The single quote that best demonstrates the distance between reality and the article's malrepresentation of F-35 is probably the one about F-22 and B-2 being the only planes that can hit certain kinds of targets. Those were obviously chosen because they're stealth planes and such a mission would call for stealth, but they left out F-35, which is stealthier than B-2... and has more maneuverability, better situational awareness, and air-to-air weapons. So, given how much more safely an F-35 could hit those same targets, why did they leave it out? Because pretending F-35 can't do things it can do is a part of their ongoing anti-F-35 obsession. There just simply can't be any other reasons to leave out the world's second-stealthiest plane on a list of planes to do a stealth mission while including the third-stealthiest. And they've been at this F-35-bashing for so long that, combined with the fact that this article directly mentions killing F-35 in response to PAK-FA, it looks like the whole reason for this article to exist, with its pattern of overstating PAK-FA's abilities and relevance while downplaying that of anything American, is just to serve that same old anti-F-35 purpose.
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Unread post16 Jun 2012, 20:01

Am I one of the few who doesn't think that the Raptor is at all suitable for Australia's needs? And we aren't talking about some fantasy Super Raptor with all sorts of A2G capabilities that have never been funded, integrated, or promised, but the current, USAF standard, GBU-32 and SDB Dropping F-22A Raptor.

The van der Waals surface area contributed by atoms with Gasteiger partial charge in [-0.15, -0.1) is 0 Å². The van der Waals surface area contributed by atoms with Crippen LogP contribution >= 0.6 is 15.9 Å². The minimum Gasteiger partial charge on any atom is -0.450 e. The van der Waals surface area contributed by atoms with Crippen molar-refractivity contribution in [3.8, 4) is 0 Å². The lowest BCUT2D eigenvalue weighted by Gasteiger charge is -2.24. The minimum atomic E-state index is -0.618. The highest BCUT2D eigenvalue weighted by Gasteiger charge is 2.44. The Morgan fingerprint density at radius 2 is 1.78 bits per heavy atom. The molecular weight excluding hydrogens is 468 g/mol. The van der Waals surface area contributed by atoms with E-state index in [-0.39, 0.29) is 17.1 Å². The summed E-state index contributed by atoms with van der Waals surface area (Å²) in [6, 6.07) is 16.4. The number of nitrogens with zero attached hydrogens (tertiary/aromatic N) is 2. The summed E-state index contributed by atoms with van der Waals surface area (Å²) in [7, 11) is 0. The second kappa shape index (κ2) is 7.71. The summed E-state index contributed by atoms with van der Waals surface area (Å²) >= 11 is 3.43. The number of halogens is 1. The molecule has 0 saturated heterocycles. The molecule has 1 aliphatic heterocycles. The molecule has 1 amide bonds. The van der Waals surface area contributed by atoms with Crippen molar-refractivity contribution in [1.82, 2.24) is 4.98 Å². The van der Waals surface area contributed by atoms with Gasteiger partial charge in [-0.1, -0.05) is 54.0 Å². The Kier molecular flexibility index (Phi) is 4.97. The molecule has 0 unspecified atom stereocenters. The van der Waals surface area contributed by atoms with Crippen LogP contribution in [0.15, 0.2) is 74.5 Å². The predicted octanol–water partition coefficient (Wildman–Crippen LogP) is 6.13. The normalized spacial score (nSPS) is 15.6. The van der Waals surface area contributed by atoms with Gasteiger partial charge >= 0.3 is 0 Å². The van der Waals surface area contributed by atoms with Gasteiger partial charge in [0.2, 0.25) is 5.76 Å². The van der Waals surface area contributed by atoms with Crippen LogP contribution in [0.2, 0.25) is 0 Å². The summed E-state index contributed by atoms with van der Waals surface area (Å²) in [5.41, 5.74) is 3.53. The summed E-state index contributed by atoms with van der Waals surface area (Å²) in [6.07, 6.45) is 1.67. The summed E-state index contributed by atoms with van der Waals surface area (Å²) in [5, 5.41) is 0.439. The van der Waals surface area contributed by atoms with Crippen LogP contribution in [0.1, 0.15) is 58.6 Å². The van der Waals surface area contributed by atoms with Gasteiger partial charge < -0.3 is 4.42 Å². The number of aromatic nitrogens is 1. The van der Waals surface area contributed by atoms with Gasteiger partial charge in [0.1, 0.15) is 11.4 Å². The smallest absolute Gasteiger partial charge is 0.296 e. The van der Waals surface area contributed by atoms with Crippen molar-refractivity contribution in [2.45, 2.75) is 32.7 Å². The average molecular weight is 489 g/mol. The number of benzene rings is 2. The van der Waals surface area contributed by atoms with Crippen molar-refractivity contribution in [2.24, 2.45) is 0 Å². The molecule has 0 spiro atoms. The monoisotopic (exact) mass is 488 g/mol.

The F-22 is, for almost all intents and purposes, a very single use platform. Yes it can carry out strikes with a very limited array of weapons, but when compared to the F-11s that Australia is losing, the F-22 would be a HUGE step backwards in strike capabilities. While the F-35 may be a step backwards in terms of range and speed at low level, I struggle to find an area in which the F-22 would be a superior F-35 replacement. In the perfect world of unlimited defense spending, it would be nice to have a huge fleet of the dedicated asset that is best in its field, but that just isn't feasible anymore.



I agree with you 100%. I still think if the USAF could travel back to the time the Raptor was specified it would look substantially different. They learned so much with the F-35 on how to build stealthy in a manner that is sustainable that I think that is why they chopped off Raptor funding.

The F-22 needs so much specialized maint. that it is kind of a pain. It will do the high end Air to Air stuff well for a long time but I think when you see it replaced you are going to see something much more multi-role along the lines of an F-35 with two engines.
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Unread post16 Jun 2012, 22:23

tacf-x wrote:If the Sukhoi wishes to shield itself in plasma it can forget about using its radar AND picking anything up on its ESM. Plasma will just absorb the RF energy making any sort of detection almost out of the question.

Not to promote the "plasma stealth" concept that has basically gone nowhere in several decades, but the idea is to turn the plasma on and off rapidly in time with the radar so that the radar works normally. ESM detectors would just be small devices outside of the sheath (which is actually under the outer skin).